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Abadi Calls for Calm in Kurdistan After Barzani Resignation

31 October 2017

The statement appeared to reflect a US belief that the departure of Barzani, whose September 25 independence referendum is widely seen has having backfired, may make it easier for the two main Kurdish factions to work together and to negotiate with the federal government led by Prime Minister Haider al-Abadi.

Yet it is unclear if Sunday was the final curtain for Barzani, an ardent Kurdish nationalist since the age of 16 who took up the mantle of his father, the Kurdish leader Mustafa Barzani, after his death in 1979.

Dozens of Barzani's supporters broke into the building and attacked lawmakers and journalists, while a crowd outside waved Kurdish flags in support of him.

Barzani's request, which was approved by the regional parliament late Sunday, was to distribute his presidential powers among the Kurdish prime minister, the Kurdish parliament and the judiciary. The Kurdish forces lost almost half of the territory that had controlled during the war against the Islamic State group.

Iraqi Prime Minister Haider al-Abadi is calling for calm and respect for the law after Barzani's announcement.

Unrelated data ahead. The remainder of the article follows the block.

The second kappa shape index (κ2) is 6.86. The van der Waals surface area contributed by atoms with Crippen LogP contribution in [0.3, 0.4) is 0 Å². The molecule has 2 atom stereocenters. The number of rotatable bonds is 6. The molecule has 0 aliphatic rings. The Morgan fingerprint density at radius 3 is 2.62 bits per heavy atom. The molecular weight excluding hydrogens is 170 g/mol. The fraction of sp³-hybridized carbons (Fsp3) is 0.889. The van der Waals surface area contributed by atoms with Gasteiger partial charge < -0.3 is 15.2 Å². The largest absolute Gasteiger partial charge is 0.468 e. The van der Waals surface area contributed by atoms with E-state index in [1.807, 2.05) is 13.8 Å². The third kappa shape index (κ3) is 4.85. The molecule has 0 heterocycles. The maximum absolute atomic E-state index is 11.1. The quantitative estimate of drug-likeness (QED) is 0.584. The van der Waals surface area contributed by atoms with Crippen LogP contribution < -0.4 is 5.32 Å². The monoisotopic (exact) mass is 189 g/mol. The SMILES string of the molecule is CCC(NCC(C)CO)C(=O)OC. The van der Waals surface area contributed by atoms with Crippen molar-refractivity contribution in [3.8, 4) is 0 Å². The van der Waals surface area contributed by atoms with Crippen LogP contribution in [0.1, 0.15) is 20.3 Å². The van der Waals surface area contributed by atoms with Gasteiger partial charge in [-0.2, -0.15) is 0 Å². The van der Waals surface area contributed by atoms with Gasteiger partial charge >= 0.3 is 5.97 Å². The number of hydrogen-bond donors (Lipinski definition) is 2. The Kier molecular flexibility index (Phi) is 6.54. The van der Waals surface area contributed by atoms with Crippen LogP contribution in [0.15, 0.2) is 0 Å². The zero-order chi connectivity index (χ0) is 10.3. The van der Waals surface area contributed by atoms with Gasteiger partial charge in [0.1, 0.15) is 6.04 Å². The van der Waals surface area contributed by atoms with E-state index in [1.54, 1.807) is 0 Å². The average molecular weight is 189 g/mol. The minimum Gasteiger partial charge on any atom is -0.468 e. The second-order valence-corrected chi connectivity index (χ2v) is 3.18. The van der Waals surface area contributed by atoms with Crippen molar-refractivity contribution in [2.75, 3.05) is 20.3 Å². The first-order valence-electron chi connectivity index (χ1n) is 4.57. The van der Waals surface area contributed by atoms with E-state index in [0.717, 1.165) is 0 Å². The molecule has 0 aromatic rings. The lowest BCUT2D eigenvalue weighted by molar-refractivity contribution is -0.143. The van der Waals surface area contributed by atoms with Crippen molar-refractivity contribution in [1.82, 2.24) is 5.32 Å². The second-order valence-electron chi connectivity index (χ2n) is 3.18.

"President Barzani is a historic figure and courageous leader of his people. We were a state within a state", said Kamal Chomani, a nonresident fellow at the Tahrir Institute for Middle East Policy, in a phone interview Sunday.

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The referendum, which garnered a 92.7% vote in favor of separation, was meant to advance the prospects of Kurdistan, the long-held dream of an independent Kurdish state on territories covering segments of northern Iraq.

Mr Barzani also accused leaders of the PUK, whose founder Jalal Talabani died days after the referendum, of being guilty of "high treason on 16 October".

Iran has its own sizable Kurdish minority and has opposed independence for Iraqi Kurds.

While the referendum passed, it resulted in tumult and triggered swift military and economic retaliation by Iraq's central government in Baghdad.

Despite warnings from Baghdad, the United States, Turkey, Iran, the United Nations and others, the vote was held on September 25 in the three provinces that make up the autonomous Kurdish zone as well as in disputed territories claimed by Baghdad, but at the time held by Kurdish forces.

"Barzani is saying he doesn't want the presidency to exist anymore, and to create a new constitutional arrangement in a few days - that's actually a lot of work", Ali said in a phone interview.

Abadi Calls for Calm in Kurdistan After Barzani Resignation